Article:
The ominous effect on survival of younger age has been described in other series.14–18 It is worth noting that, in the current analysis, this effect disappeared after 10-years of follow-up. This finding may be explained by the hypothesis that a subgroup of younger patients who present with tumors of poor prognosis influence the high and early mortality rate.
To interpret the observations of the current study, we should take into account the natural history of breast carcinoma, which is dominated by two main factors: 1) the growth rate of the primary tumor and of distant metastases, both of which are related strongly; and 2) the size of the tumor when distant dissemination occurs. This critical tumor size is correlated with several factors, such as histologic grade and the number of involved axillary lymph nodes. The involvement of lymph nodes certainly is not the cause of distant dissemination, but it is a good index of the propensity of tumor cells to disseminate. Patients with initially poor prognostic factors are those who have early distant dissemination and, thus, relatively large occult metastases at the time they under surgery. Moreover, although histologic grade, axillary involvement, and tumor growth rate23, 46 each have independent prognostic significance, they are correlated closely. Hence, the time intervals between treatment and the clinical emergence of distant metastases and between the detection of metastases and death are likely to be shorter. However, this scheme is blurred by the occurrence of local recurrence, which, in a large proportion of patients, may originate distant metastases.47
The current study confirmed on a larger basis the vanishing long-term effect of prognostic variables that has been suggested by others.34–39 Most prognostic studies analyzed series with a mean follow-up < 10 years, and the effects described here should not alter their results or interpretation. However, with follow-up > 10 years, careful attention should be paid to time-dependent covariates. Our results allow us to hypothesize that a patient with breast carcinoma who remains alive after 10 years of follow-up mostly is free of the ominous significance of a poor initial prognostic factor, and her risk of death is mostly from older age. Of course, most of these older patients will die from intercurrent diseases, but we do not have enough high-quality information on the late causes of death to analyze this issue.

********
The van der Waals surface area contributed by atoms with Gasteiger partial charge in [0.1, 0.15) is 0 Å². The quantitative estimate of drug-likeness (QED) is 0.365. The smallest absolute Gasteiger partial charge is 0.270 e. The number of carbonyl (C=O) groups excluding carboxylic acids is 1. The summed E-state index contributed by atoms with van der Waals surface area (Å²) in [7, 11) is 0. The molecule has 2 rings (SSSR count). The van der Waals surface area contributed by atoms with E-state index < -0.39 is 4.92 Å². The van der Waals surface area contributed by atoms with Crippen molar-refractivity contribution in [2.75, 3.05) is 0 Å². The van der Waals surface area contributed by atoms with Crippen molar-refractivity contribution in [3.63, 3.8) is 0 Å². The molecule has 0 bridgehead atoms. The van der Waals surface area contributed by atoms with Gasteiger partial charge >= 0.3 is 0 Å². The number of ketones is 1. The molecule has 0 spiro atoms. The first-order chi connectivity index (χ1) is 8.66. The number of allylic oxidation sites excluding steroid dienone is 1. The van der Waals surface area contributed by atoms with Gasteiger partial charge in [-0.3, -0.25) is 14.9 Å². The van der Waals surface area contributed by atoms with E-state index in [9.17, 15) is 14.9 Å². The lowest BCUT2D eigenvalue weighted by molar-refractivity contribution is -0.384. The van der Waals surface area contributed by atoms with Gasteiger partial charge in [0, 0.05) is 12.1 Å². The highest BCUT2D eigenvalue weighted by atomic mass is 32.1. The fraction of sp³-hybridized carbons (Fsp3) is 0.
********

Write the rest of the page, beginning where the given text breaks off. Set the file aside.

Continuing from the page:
The flattening of curves observed in Figure 1 suggests that patients who had a previously treated breast carcinoma may reach curability after 10–15 years of follow-up. However, this delay may be much longer in patients with slow tumor growth rates and late local recurrences.47 The curability of breast carcinoma has been a matter of debate in the literature.48–51 Some authors reported long-term mortality after 20 years of follow-up.52
Indeed, the results of our analysis do not indicate that patients are free of the risk of dying from primary breast carcinoma after a long follow-up, because other unknown prognostic factors may explain late recurrences. Although our current knowledge of conventional and widely accepted prognostic factors may explain a significant proportion of early deaths among women with breast carcinoma, it remains very limited with regard to an explanation for late mortality,53 which also may be influenced by new primary malignancies,54–56 including contralateral breast carcinoma, and late treatment effects.4, 5, 56
Regarding limitations of the current study, it is noteworthy that the results were obtained in the absence of systemic adjuvant treatments, except ovarian suppression, that partially have changed the natural history of breast carcinoma at least in the first 15 years of follow-up.57 Another issue is that, taking into account the long period investigated, a proportion of these patients would have been assessed with metastatic disease at the time of their diagnosis with some of the diagnostic examinations practiced today, such as bone scans and liver and lung explorations, which may account for an increased rate of early mortality.
In conclusion, the time-limited effects of conventional prognostic factors on overall survival obligate investigators to take this phenomenon into account when long-term results are reported. In addition, further research is warranted on new prognostic factors that have effective, long-term influence on late events that may affect long-term mortality.
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- 52Long-term survival of women with breast cancer [letter]. Lancet. 1984; ii: 922., , , , .